The best thing about having a blog that has not ‘made it’ is that I can tell you all about the finest undiscovered secrets of the planet without worrying that I am spilling the beans to the world and his dog. This is not a cry for sympathy – I am quite happy with this site largely being a diary for the future me who cannot even remember what she had for breakfast let alone some far flung trip in south-east Asia 40 years ago.
And so, here we go.
Dear 70+ year-old Delia,
I hope you’re still around and sporting some kind of hideous short blue-rinsed perm number (this is the time to do everything you were too vain to do before, remember?). I always had the feeling you would get weirder and wackier as you got older – you know, smoking cigars while lying in a hammock that you’ve tied up at junction 12 on the A1 – that sort of thing.
Well anyway, I’m here to take you back to the past. That’s right, pour yourself a stiff gin and read on.
A long, long time ago in 2013 you discovered Paradise, It was an island off the south-east coast of Vietnam called Phu Quoc but I fear it would be a very different picture today.
You were with your wonderful friend Tanya (yes, the posh one who you now go to Tweed Anonymous suppers with). Back then Tanya’s silver mane was thick and glossy, in a rich brown shade. Those were the days.
There were the usual mishaps at the airport in Saigon – Tanya packed and unpacked her bag in the departure hall about three times before finally checking it in and you were accused by customs of smuggling fish sauce out of the country; but somehow you made it there alright.
The flight to Phu Quoc from Saigon took just under an hour, the air hostesses wore cute little red t-shirts and tweed culottes that amused the pair of you – and you even managed to fit in a tub of steaming super noodles in the 10 minutes when seat belts were allowed off and the food trolley whizzed through the aisle.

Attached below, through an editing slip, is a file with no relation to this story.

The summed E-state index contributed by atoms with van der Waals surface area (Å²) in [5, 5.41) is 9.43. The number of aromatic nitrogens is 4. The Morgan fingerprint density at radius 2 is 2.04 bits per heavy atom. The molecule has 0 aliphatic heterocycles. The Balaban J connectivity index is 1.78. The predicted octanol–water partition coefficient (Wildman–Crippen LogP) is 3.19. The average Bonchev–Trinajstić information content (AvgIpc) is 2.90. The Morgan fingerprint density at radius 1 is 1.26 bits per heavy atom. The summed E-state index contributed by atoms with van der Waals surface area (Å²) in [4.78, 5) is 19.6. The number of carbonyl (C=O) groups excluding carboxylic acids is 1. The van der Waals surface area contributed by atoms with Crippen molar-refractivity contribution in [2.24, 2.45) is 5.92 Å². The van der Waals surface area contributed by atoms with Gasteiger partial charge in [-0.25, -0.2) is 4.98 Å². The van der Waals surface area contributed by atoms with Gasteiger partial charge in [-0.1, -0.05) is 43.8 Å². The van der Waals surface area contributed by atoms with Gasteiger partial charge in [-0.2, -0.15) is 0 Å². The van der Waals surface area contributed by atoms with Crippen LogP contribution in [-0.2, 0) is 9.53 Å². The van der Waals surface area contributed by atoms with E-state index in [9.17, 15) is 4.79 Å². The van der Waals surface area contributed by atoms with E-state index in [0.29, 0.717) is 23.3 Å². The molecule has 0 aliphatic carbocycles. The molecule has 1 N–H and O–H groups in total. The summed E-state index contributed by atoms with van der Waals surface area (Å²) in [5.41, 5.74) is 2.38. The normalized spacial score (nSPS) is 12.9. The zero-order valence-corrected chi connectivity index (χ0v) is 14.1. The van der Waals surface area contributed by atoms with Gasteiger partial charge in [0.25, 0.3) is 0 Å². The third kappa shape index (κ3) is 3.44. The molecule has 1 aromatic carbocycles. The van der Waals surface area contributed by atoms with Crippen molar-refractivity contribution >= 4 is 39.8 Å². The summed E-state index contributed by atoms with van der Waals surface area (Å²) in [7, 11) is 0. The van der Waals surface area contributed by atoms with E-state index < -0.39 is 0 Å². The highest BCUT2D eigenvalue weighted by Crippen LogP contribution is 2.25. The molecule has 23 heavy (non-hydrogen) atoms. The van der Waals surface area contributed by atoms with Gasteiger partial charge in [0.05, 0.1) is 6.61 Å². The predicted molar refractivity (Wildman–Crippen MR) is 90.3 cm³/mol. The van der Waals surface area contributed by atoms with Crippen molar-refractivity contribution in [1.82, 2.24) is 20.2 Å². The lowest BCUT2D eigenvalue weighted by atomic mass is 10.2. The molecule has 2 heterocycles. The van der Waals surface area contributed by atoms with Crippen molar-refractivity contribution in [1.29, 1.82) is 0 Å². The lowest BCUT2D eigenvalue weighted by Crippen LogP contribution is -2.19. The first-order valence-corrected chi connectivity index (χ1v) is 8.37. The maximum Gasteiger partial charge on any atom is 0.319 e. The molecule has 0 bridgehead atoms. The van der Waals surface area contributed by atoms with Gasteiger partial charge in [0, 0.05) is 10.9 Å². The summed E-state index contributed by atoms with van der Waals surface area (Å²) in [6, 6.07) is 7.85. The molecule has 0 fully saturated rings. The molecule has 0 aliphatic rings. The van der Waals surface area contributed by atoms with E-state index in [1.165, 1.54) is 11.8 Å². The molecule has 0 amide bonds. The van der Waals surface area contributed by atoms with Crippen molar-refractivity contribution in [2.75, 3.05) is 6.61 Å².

During the 10-minute taxi journey from the airport to the beach you marvelled at how undeveloped the island felt, full of luscious jungle-like foliage and hardly a building in sight.
And then finally the car turned down a little un-made path that led you to the beach. And wow, what a beach. The wide strip of rich, yellow sand met the clearest, calm water that you had ever seen. The water was crystal clear, there was not a wave in sight and you wanted to throw a big stone in the water to just check it was all real. Meanwhile, slightly wild and ravaged palm trees lined the coast, adding to the Bounty-advert feeling.
It was beautiful. Cute bungalows and low-rise cottages lined the beach with makeshift restaurants (aka tables and chairs) out the front, where you would sit for hours munching on the freshest seafood and strongest gins with your bare feet in the sand. In the evenings lanterns softly illuminated the ‘restaurants’, making it all the more perfect.
A short stroll north of the main beach (Long Beach) would take you to the middle of nowhere, the edge of the ocean, somebody’s back garden and you watched naked children play in Paradise so blissfully unaware that the rest of the world does not look like this.
But then one day you headed south and Tanya got to swim with mermaids and dolphins. It was the moment she had been waiting for. It was beautiful.
So if you are sitting there now looking at your blotchy white, wrinkly old skin and have access to the internet (or whatever its called these days), get yourself a one-way ticked to Phu Quoc, perve at the young backpackers and stay at a little place called Phuong Binh.
Love Delia x
PS Buy a couple of tweed bikinis and take Tanya too. She’s missing the Mermaids.